Vetting new hires is an important task for a flight operation, but it behooves business aviation flight departments to be even more vigilant when utilizing contract pilots on international trips, given the additional complexities, requirements and time involved.
“This goes far beyond finding the first available pilot,” said Don Chupp, president and CEO of Fireside Partners. “You must find an individual congruent with your company’s organizational culture and safety program. You don’t want to discover you’ve contracted with the wrong candidate right after taking off on a 14-hour international flight.”
Forwarding the appropriate checklists and operating procedures can help familiarize a contract pilot with your operation. Ideally, they will have several days to prepare for the trip.
“Sometimes you need a person tomorrow morning,” said Pat Dunn, a former contract pilot and past chair of NBAA’s International Operations Committee. “Personal contacts throughout the industry can help you quickly find a recommended candidate.”
Chupp agreed. “The ability to tap someone’s shoulder and ask who’d they recommend for a pop-up trip is a definite feature in our industry,” he said.
“Follow your established onboarding procedures as closely as you can without running afoul of labor laws and bring them into your safety culture. ”
DON CHUPP President and CEO of Fireside Partners
Even under a compressed timeframe, flight operations must perform due diligence on potential candidates.
Dunn also recommended speaking with the contract pilot’s last trainer to quickly gain insights on their skill level and behavior.
“A pilot might claim experience as an international pilot because they’ve flown to Cancun, which is quite a different animal from transoceanic operations,” he added.
Flight departments might also utilize contract aviation staffing companies to assist with finding the right candidate when time is of the essence.
“In my experience, higher-performing organizations have pre-existing relationships with reputable crew-staffing organizations familiar with their cultural and professional requirements,” Chupp said.
“A pilot might claim experience as an international pilot because they've flown to Cancun, which is quite a different animal from transoceanic operations. ”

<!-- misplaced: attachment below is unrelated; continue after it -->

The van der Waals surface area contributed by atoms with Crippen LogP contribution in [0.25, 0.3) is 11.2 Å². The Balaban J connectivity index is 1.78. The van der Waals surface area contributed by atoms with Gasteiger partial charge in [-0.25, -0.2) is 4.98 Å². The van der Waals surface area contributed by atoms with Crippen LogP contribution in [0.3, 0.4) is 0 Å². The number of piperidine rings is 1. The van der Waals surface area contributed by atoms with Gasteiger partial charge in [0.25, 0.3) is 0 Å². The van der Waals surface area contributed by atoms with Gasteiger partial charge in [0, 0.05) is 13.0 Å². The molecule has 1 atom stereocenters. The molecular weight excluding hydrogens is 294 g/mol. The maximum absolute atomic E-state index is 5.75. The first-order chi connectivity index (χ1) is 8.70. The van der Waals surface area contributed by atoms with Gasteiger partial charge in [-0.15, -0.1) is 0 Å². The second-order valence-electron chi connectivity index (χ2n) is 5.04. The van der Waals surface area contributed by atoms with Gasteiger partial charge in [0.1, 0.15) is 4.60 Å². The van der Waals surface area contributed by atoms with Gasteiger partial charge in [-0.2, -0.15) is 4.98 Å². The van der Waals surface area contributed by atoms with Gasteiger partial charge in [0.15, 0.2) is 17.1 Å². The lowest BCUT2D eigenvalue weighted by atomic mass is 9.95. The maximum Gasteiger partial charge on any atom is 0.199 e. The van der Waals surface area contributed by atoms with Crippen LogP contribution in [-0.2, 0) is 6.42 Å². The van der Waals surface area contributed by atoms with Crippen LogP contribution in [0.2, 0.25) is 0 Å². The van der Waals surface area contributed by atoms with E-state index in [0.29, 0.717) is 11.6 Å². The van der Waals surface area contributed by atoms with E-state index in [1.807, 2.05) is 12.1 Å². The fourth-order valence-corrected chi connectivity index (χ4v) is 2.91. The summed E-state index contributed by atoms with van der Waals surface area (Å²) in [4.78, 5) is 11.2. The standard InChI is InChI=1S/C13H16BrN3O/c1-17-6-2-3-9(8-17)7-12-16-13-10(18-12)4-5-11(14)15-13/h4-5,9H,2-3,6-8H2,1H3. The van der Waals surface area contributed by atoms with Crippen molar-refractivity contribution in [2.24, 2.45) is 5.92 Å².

PAT DUNN Former Contract Pilot and Past Chair NBAA International Operations Committee
As a flight department or staffing agency delves into a contract pilot’s background, Dunn noted the ideal candidate will also be doing their own homework about your operation.
“Things are better today than they were when I started out in the 1970s and 1980s and some flight departments clearly wanted only a warm body to fill a seat and flip the [landing] gear,” Dunn said. “But I still had people call occasionally and tell me they’d heard through a mutual friend that I flew Gulfstreams… and that was it!
“So, I asked them if they wanted my records,” Dunn continued. “How did they know I was current? How did they know what international procedures training I had for their destination? Seeing them rush through the process was an automatic red flag.”
Chupp also warned against shortcuts or otherwise compromising your department’s established hiring processes.
“Whatever is important within your own operation must carry through when looking for contract staff,” Chupp said. “Follow your established onboarding procedures as closely as you can without running afoul of labor laws and bring them into your safety culture.
“If you don’t, you’re admitting your most stringent requirements end at the front door, and that will be hard to defend if something goes wrong.”
Look for contract pilots or post your resume on NBAA’s Business Aviation Jobs board at jobs.nbaa.org.